Disorders of the thyroid gland result primarily from autoimmune processes that stimulate the overproduction of thyroid hormones (thyrotoxicosis) or cause glandular destruction and underproduction of thyroid hormones (hypothyroidism). Neoplastic processes in the thyroid gland can lead to benign nodules or thyroid cancer.
Thyroidal production of the hormones thyroxine (T4) and triiodothyronine (T3) is controlled via a classic endocrine feedback loop (see Fig. 171-1). Some T3 is secreted by the thyroid, but most is produced by deiodination of T4 in peripheral tissues. Both T4 and T3 are bound to carrier proteins (thyroid-binding globulin [TBG], transthyretin [binds T4], and albumin) in the circulation. Increased levels of total T4 and T3 with normal free levels are seen in states of increased carrier proteins (pregnancy, estrogens, cirrhosis, hepatitis, and inherited disorders). Conversely, decreased total T4 and T3 levels with normal free levels are seen in severe systemic illness, chronic liver disease, and nephrosis.
Deficient thyroid hormone production can be due to thyroid failure (primary hypothyroidism) or, less commonly, pituitary or hypothalamic disease (secondary hypothyroidism) (Table 173-1). Congenital hypothyroidism is present in 1 of 4000 newborns; the importance of its recognition and prompt treatment for child development has led to the adoption of neonatal screening programs. Transient hypothyroidism may occur in silent or subacute thyroiditis. Subclinical (or mild) hypothyroidism is a state of normal free thyroid hormone levels and mild elevation of thyroid-stimulating hormone (TSH). With higher TSH levels and low free T4 levels, symptoms become more readily apparent in clinical (or overt) hypothyroidism. In areas of iodine sufficiency, autoimmune disease and iatrogenic causes are the most common etiologies of hypothyroidism. The peak age of occurrence is around 60 years, and prevalence increases with age. Novel anticancer and immunomodulatory treatments, such as tyrosine kinase inhibitors and alemtuzumab, can also induce thyroid autoimmunity via their effects on T cell regulation.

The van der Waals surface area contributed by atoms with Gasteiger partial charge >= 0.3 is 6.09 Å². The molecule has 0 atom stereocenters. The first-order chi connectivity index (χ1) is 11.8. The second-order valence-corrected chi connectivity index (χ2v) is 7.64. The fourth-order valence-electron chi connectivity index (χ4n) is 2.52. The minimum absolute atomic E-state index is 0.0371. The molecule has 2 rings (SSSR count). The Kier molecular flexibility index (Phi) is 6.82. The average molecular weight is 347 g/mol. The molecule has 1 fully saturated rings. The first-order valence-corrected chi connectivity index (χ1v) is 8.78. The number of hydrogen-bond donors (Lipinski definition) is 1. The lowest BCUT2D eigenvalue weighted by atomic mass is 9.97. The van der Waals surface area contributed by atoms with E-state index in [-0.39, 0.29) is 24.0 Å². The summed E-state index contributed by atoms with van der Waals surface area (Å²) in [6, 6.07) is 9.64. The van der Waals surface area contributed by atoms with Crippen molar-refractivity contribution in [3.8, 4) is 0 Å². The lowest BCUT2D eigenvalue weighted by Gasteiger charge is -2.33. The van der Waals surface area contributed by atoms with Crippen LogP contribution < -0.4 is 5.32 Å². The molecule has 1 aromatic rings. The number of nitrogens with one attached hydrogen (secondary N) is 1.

TABLE 173-1Causes of Hypothyroidism ||Download (.pdf) TABLE 173-1 Causes of Hypothyroidism
Autoimmune hypothyroidism: Hashimoto’s thyroiditis, atrophic thyroiditis
Iatrogenic: 131I treatment, subtotal or total thyroidectomy, external irradiation of neck for lymphoma or cancer
Drugs: iodine excess (including iodine-containing contrast media and amiodarone), lithium, antithyroid drugs, p-aminosalicylic acid, interferon α and other cytokines, aminoglutethimide, sunitinib
Congenital hypothyroidism: absent or ectopic thyroid gland, dyshormonogenesis, TSH-R mutation
Infiltrative disorders: amyloidosis, sarcoidosis, hemochromatosis, scleroderma, cystinosis, Riedel’s thyroiditis
Overexpression of type 3 deiodinase in infantile hemangioma
Silent thyroiditis, including postpartum thyroiditis
Withdrawal of thyroxine treatment in individuals with an intact thyroid
After 131I treatment or subtotal thyroidectomy for Graves’ disease
Hypopituitarism: tumors, pituitary surgery or irradiation, infiltrative disorders, Sheehan’s syndrome, trauma, genetic forms of combined pituitary hormone deficiencies